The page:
Tuesday, October 16, 2012

Refurbishing the Garden for Fall

While the rest of you are bundling up and preparing the beds for winter, gardeners here in the desert Southwest are enjoying the second of our six-week-planting seasons.  Don't put them in too soon - the tender roots will fry when the temps hit triple digits.  Don't wait too long - those same roots need to become acclimated before they get too cold.  Now is the Goldilocks moment - it's just right.

And so, off I went to the bi-annual plant sale at Tohono Chul.  I passed on the members only pre-sale on Wednesday; I'm not wasting my energy waiting in a long line.  There was nothing I absolutely had to have; I was browsing, albeit with intention.

I am tired of annuals that refuse to bloom.  I am bored with the choices I've been making. I shopped with an eye towards plants rather than seedlings.  My hope is that they survive the winter and are able to be placed in the ground next spring, all the while gracing my containers with a reusable specimen. 

I'm still stuck on my California gardens, where if a plant didn't work in the moister, shadier courtyard I could scoop it up and deposit it in a sunnier spot beside the lawn.  I rarely shopped for new plants; I had plenty to do moving around those which were already in the ground.  Here in Arizona, I'm finding that things are either happy or they are not.  Transplantation is for more moderate climes, it seems.  Those that don't work just don't work.

It makes gardening a more expensive and more depressing hobby. Still, there are the rewards of "the right plant in the right place" as these zinnias prove.
G'ma always said that the way to avoid mold on zinnias was not to plant them.  Clearly, she'd never gardened in the desert.  This pot was planted to provide yellow and blue color for the wedding last month. I was fully prepared to remove it and replace it with something in a more wintry palette... but the thing keeps putting out new blossoms, it's easy to remove the dried underbrush, and there's not a speck of mold to be found.  It lives.  Who am I to question?

This one, on the other side of the patio, was designed to compliment the rose which, in keeping with the theme of this post, has also re-emerged on that side of the house.
I raised the lower branches off the ground before the festivities, and was startled to find that the plant had self-seeded. I am growing zinnias in the unimproved soil around the (well-watered) container.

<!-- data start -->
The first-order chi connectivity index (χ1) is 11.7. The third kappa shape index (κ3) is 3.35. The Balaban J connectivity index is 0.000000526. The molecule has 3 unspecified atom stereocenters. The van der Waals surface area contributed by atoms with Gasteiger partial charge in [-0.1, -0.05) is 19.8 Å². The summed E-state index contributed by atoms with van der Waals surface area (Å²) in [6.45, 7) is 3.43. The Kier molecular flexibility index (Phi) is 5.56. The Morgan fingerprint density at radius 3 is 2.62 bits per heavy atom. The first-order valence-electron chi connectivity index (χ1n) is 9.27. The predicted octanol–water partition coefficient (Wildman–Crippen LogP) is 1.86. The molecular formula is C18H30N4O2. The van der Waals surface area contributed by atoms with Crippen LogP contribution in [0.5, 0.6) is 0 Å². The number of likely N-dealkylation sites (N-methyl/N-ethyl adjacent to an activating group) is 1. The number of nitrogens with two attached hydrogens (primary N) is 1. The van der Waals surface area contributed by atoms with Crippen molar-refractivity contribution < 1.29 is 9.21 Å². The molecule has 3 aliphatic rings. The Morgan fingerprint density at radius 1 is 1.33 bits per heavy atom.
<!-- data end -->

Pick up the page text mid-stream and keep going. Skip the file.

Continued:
Mother Nature reminds me beautifully and often that she is really in charge - these volunteers are healthier than some of the specimens I've purposely planted beside them.

These healthy pots meant that my need was reduced considerably.
This was a problem, since there was lots to buy.
With good signage, borrow-able wagons, and lots of volunteers in green aprons to answer the unanswerable (will it live in my yard?) this is an easy place to lose an afternoon.
Sometimes you get lucky, and the head horticulturalist is available for a private consultation amidst the sage.
Sometimes you get even luckier and prove the signs right - these particular plants do attract butterflies.  
 Can you see the green one drinking from the salvia?
The check-out process was streamlined and the wagons rolled through the shed in a steady stream.
 That's not my cart.
I wasn't that ambitious.
With Elizibeth's help, I managed to get the daisy into the center of the remaining petunias.
 The salvia is somewhat askew, but I am hopeful that photo-tropism will work its magic and the blossoms will veer to the sunshine, over there to the right of the container.
The daisy should spread and fill in the front.
That's the plan, anyway.
 Returning un-used in-case-of-rain-let's-cover-the-tables-plastic-drop-cloths at Home Depot put me right in front of the amaryllis bulbs.  Having learned over the years that now is the time to start them if you want to see big blooms for the holidays, I snatched up three of them. 
I'm trying them outside this year, in soil that is obviously hospitable.... just look at those three green sprouts (there's a teeny one in the upper right corner) which arose without prompting this weekend. 
  I'm not sure what kind of bulbs they are, but they made me smile.
And that's the point. 


  1. I wish I was a gardener. I'm sooo do not have a green thumb. Hubby deals with the outside of the house. Thank goodness! He does have a green thumb and got it from his dad. He loves gardening.

    We actually have a community garden here at my office. It's amazing how well it does. We have some great gardeners here.

    Thanks for all the pixs. They are lovely.

    Megan xxx

  2. Because our desert garden has to get by with drip waterers and a caretaker who doesn't always notice when something went wrong, I aim for xeroscape plants which aren't quite as showy but they generally survive the freezes and the occasional rabbit eating through a waterer. The big frustration the last few years is having the bougainvillea freeze back as I love them in the patio area, but our place is a bit higher and it has had them freeze back the last two years and one year we lost two old ones totally with a combo of wind and cold. I do love desert plants though :)


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